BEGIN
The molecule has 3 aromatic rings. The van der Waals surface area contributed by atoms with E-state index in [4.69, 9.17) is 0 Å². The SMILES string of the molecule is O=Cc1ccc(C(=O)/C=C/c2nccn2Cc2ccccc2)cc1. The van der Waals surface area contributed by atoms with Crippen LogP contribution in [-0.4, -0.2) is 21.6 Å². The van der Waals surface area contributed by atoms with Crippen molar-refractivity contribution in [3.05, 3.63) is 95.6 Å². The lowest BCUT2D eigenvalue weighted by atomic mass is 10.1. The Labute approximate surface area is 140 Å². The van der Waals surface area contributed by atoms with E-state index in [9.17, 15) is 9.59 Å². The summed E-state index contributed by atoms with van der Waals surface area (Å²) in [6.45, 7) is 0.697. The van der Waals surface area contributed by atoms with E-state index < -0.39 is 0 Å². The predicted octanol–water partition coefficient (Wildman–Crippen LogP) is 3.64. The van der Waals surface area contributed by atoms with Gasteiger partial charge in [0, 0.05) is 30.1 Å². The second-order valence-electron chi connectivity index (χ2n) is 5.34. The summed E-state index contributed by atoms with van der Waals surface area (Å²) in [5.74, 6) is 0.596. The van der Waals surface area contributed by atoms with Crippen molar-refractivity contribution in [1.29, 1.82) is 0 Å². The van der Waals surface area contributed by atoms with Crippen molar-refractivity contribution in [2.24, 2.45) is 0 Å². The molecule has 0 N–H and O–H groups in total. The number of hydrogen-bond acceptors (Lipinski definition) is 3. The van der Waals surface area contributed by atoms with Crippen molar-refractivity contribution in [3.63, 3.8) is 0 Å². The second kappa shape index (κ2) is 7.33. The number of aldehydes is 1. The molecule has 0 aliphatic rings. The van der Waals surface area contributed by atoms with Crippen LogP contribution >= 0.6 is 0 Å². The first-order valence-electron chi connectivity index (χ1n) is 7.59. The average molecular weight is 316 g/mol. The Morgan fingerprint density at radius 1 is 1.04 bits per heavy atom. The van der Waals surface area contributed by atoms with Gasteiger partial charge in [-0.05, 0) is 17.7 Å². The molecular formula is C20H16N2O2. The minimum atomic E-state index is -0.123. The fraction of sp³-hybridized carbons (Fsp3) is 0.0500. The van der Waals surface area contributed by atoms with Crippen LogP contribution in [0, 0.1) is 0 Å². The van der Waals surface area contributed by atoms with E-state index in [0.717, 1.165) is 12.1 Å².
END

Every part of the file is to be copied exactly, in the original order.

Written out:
The molecule has 3 aromatic rings. The van der Waals surface area contributed by atoms with E-state index in [4.69, 9.17) is 0 Å². The SMILES string of the molecule is O=Cc1ccc(C(=O)/C=C/c2nccn2Cc2ccccc2)cc1. The van der Waals surface area contributed by atoms with Crippen LogP contribution in [-0.4, -0.2) is 21.6 Å². The van der Waals surface area contributed by atoms with Crippen molar-refractivity contribution in [3.05, 3.63) is 95.6 Å². The lowest BCUT2D eigenvalue weighted by atomic mass is 10.1. The Labute approximate surface area is 140 Å². The van der Waals surface area contributed by atoms with E-state index in [9.17, 15) is 9.59 Å². The summed E-state index contributed by atoms with van der Waals surface area (Å²) in [6.45, 7) is 0.697. The van der Waals surface area contributed by atoms with E-state index < -0.39 is 0 Å². The predicted octanol–water partition coefficient (Wildman–Crippen LogP) is 3.64. The van der Waals surface area contributed by atoms with Gasteiger partial charge in [0, 0.05) is 30.1 Å². The second-order valence-electron chi connectivity index (χ2n) is 5.34. The summed E-state index contributed by atoms with van der Waals surface area (Å²) in [5.74, 6) is 0.596. The van der Waals surface area contributed by atoms with Crippen molar-refractivity contribution in [1.29, 1.82) is 0 Å². The van der Waals surface area contributed by atoms with Crippen molar-refractivity contribution in [2.24, 2.45) is 0 Å². The molecule has 0 N–H and O–H groups in total. The number of hydrogen-bond acceptors (Lipinski definition) is 3. The van der Waals surface area contributed by atoms with Crippen molar-refractivity contribution in [3.63, 3.8) is 0 Å². The second kappa shape index (κ2) is 7.33. The number of aldehydes is 1. The molecule has 0 aliphatic rings. The van der Waals surface area contributed by atoms with Crippen LogP contribution >= 0.6 is 0 Å². The first-order valence-electron chi connectivity index (χ1n) is 7.59. The average molecular weight is 316 g/mol. The Morgan fingerprint density at radius 1 is 1.04 bits per heavy atom. The van der Waals surface area contributed by atoms with Gasteiger partial charge in [-0.05, 0) is 17.7 Å². The molecular formula is C20H16N2O2. The minimum atomic E-state index is -0.123. The fraction of sp³-hybridized carbons (Fsp3) is 0.0500. The van der Waals surface area contributed by atoms with Crippen LogP contribution in [0, 0.1) is 0 Å². The van der Waals surface area contributed by atoms with E-state index in [0.717, 1.165) is 12.1 Å².